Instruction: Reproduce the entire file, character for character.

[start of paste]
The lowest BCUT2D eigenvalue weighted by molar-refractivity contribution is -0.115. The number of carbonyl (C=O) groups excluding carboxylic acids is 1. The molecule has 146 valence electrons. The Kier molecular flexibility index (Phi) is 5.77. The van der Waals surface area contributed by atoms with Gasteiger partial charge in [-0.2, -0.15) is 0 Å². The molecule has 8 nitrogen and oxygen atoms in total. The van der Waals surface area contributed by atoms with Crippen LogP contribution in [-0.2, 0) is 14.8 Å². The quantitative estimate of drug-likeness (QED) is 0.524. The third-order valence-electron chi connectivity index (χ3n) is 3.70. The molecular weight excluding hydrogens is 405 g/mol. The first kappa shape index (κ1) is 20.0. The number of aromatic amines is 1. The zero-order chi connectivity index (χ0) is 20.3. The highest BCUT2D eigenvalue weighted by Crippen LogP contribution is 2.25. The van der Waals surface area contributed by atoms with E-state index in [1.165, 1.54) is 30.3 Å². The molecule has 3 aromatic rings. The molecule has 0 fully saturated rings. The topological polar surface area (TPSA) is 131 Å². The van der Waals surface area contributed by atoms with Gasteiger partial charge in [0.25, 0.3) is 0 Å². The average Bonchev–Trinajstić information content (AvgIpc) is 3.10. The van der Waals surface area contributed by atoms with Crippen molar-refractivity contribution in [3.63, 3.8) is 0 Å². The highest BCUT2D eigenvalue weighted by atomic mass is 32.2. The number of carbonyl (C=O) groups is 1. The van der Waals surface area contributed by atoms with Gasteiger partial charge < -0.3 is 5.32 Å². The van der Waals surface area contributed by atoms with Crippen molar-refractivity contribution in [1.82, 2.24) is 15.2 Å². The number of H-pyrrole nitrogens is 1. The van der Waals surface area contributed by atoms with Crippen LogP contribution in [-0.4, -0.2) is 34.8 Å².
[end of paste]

The lowest BCUT2D eigenvalue weighted by molar-refractivity contribution is -0.115. The number of carbonyl (C=O) groups excluding carboxylic acids is 1. The molecule has 146 valence electrons. The Kier molecular flexibility index (Phi) is 5.77. The van der Waals surface area contributed by atoms with Gasteiger partial charge in [-0.2, -0.15) is 0 Å². The molecule has 8 nitrogen and oxygen atoms in total. The van der Waals surface area contributed by atoms with Crippen LogP contribution in [-0.2, 0) is 14.8 Å². The quantitative estimate of drug-likeness (QED) is 0.524. The third-order valence-electron chi connectivity index (χ3n) is 3.70. The molecular weight excluding hydrogens is 405 g/mol. The first kappa shape index (κ1) is 20.0. The number of aromatic amines is 1. The zero-order chi connectivity index (χ0) is 20.3. The highest BCUT2D eigenvalue weighted by Crippen LogP contribution is 2.25. The van der Waals surface area contributed by atoms with E-state index in [1.165, 1.54) is 30.3 Å². The molecule has 3 aromatic rings. The molecule has 0 fully saturated rings. The topological polar surface area (TPSA) is 131 Å². The van der Waals surface area contributed by atoms with Gasteiger partial charge in [0.25, 0.3) is 0 Å². The average Bonchev–Trinajstić information content (AvgIpc) is 3.10. The van der Waals surface area contributed by atoms with Crippen molar-refractivity contribution in [3.63, 3.8) is 0 Å². The highest BCUT2D eigenvalue weighted by atomic mass is 32.2. The number of carbonyl (C=O) groups is 1. The van der Waals surface area contributed by atoms with Gasteiger partial charge < -0.3 is 5.32 Å². The van der Waals surface area contributed by atoms with Crippen molar-refractivity contribution in [1.82, 2.24) is 15.2 Å². The number of H-pyrrole nitrogens is 1. The van der Waals surface area contributed by atoms with Crippen LogP contribution in [-0.4, -0.2) is 34.8 Å².